I was sad not to be able to spend time collecting photos, but to my delight, I found I was suddenly alone on the path, a path which is teeming with tourists in the summer.
Just me, and arresting natural beauty.
As I walked back to the road, I hoped it wouldn’t be too long before I could hitch a ride to somewhere, anyway. My luck came in, and I was picked up by Neela and G from Barcelona, touring Scotland in a camper van and by a stroke of luck, heading up towards Uig.
I hopped in the back and accidentally took them on the scenic route back via Dunvegan but we chatted about life, travels and how life is too short to be doing work you get no joy from.
And it’s those moments you treasure – despite the rain, and aching bones, you got through, you didn’t give up.
Full Scotish Breakfast
Unfortunately, the day after this, I woke up with a stiff ankle and foot. Much to my frustration, Saturday was spent resting and icing the injury.
Blue skies and sunshine welcomed Sunday and despite my ankle still being painful, I found a big stick and hobbled down the hill to jump on the only bus of the day, an hour south to Broadford.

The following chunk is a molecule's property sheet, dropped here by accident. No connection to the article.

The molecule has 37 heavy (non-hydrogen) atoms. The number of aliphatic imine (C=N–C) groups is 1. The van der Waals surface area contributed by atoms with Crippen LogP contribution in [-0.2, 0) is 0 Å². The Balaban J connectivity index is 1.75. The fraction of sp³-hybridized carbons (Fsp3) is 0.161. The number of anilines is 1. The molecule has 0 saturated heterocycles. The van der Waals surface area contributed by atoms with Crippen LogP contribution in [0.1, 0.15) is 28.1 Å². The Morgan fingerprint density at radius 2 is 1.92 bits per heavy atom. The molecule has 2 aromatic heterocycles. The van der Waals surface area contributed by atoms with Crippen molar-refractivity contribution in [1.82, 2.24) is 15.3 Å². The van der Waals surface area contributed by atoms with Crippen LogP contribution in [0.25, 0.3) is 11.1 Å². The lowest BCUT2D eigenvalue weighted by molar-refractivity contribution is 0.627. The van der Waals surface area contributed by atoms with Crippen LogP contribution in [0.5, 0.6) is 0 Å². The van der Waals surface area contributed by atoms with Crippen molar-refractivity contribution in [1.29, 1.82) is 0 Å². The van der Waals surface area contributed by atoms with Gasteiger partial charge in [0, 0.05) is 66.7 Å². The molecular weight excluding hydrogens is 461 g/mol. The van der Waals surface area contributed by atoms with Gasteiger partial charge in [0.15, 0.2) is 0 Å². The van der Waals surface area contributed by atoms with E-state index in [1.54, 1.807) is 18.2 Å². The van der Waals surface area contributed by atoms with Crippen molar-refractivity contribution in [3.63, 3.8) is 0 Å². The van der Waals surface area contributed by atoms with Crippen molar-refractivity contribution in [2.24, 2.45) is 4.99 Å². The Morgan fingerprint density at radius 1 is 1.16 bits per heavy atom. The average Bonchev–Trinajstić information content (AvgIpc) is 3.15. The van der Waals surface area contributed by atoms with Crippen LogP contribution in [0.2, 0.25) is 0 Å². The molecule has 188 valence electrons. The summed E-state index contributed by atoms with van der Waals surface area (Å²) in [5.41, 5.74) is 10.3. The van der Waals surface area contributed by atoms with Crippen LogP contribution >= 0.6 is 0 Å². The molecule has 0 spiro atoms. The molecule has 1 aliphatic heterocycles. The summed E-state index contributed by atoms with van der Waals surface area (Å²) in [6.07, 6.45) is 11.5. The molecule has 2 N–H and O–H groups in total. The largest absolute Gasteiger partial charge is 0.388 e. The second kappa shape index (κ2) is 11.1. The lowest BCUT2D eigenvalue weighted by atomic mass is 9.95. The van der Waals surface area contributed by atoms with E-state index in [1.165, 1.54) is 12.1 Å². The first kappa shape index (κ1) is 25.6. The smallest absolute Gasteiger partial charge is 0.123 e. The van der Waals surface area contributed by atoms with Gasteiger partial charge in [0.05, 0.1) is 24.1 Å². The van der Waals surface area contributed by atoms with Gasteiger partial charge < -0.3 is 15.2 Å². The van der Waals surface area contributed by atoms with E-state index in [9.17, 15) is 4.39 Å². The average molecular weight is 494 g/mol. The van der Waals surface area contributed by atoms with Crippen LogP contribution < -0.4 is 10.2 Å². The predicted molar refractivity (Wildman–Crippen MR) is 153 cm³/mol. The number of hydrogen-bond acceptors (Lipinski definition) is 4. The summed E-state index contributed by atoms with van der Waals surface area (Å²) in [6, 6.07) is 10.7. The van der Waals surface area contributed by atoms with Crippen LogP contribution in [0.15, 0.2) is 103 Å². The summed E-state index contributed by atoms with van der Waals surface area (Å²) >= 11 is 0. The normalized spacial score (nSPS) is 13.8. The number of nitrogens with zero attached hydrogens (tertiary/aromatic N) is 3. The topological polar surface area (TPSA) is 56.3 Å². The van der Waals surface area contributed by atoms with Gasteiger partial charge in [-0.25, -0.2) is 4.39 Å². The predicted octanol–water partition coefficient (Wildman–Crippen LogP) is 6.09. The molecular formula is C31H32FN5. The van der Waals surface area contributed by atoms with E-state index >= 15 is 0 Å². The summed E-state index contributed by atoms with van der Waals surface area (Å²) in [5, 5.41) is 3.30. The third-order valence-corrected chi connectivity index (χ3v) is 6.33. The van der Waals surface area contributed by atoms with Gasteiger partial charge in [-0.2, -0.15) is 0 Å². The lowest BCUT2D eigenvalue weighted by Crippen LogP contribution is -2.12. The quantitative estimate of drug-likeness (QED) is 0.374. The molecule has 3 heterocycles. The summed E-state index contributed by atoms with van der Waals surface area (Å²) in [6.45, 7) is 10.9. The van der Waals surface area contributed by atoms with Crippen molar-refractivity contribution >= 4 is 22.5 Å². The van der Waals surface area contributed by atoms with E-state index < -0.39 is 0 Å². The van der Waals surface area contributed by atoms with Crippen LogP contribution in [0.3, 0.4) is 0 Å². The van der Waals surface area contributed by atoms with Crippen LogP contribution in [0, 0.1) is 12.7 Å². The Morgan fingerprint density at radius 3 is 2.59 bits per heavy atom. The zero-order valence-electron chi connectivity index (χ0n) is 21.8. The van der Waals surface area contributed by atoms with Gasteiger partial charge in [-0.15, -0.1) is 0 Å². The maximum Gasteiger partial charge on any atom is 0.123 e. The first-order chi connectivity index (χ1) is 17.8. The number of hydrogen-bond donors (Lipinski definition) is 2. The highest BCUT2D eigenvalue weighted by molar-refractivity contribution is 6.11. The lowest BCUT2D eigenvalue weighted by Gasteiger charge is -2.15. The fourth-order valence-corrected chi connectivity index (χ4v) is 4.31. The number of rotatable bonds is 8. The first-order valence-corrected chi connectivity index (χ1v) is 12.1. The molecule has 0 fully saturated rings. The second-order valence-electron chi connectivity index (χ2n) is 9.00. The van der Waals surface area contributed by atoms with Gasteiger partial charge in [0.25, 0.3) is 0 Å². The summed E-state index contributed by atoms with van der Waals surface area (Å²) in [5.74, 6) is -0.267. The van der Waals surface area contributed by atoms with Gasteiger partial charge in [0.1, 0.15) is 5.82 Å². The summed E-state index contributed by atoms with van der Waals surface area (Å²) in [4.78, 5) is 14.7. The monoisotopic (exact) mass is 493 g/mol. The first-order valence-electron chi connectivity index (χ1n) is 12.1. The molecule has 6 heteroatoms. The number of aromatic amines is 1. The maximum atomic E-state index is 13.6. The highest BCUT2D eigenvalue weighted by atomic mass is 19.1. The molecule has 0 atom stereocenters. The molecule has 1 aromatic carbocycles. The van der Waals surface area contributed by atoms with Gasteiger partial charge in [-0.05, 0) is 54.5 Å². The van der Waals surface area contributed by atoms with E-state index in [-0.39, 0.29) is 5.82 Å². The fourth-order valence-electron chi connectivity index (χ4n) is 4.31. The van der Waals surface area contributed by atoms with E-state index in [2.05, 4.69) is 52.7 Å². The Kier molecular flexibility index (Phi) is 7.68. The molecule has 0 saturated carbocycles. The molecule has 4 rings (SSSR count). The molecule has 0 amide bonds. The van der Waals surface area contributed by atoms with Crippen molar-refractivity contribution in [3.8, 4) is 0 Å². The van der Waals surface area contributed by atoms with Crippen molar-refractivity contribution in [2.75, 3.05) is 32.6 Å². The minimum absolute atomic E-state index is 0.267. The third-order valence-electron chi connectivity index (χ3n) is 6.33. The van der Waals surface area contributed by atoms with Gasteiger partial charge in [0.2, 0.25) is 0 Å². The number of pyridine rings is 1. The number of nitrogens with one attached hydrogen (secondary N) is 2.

En route we passed the Cullins which had a dusting of snow on its towering peaks. I devoured this a Scottish breakfast at Cafe Sia – it’s all protein to aid injury repair, right?
Hot chocolate and homemade cake at Single Track
On the very tip of the Trotternish Peninsula, in the hamlet of Kilmaluag stands Single Track, a cafe overlooking the Little Minch, the body of water which separates Skye from Harris.
Blending into the landscape, it’s easy to miss the triangular wooden structure with grass rooftops. The building of the owners neighbouring house was documented on Channel 4’s Grand Designs.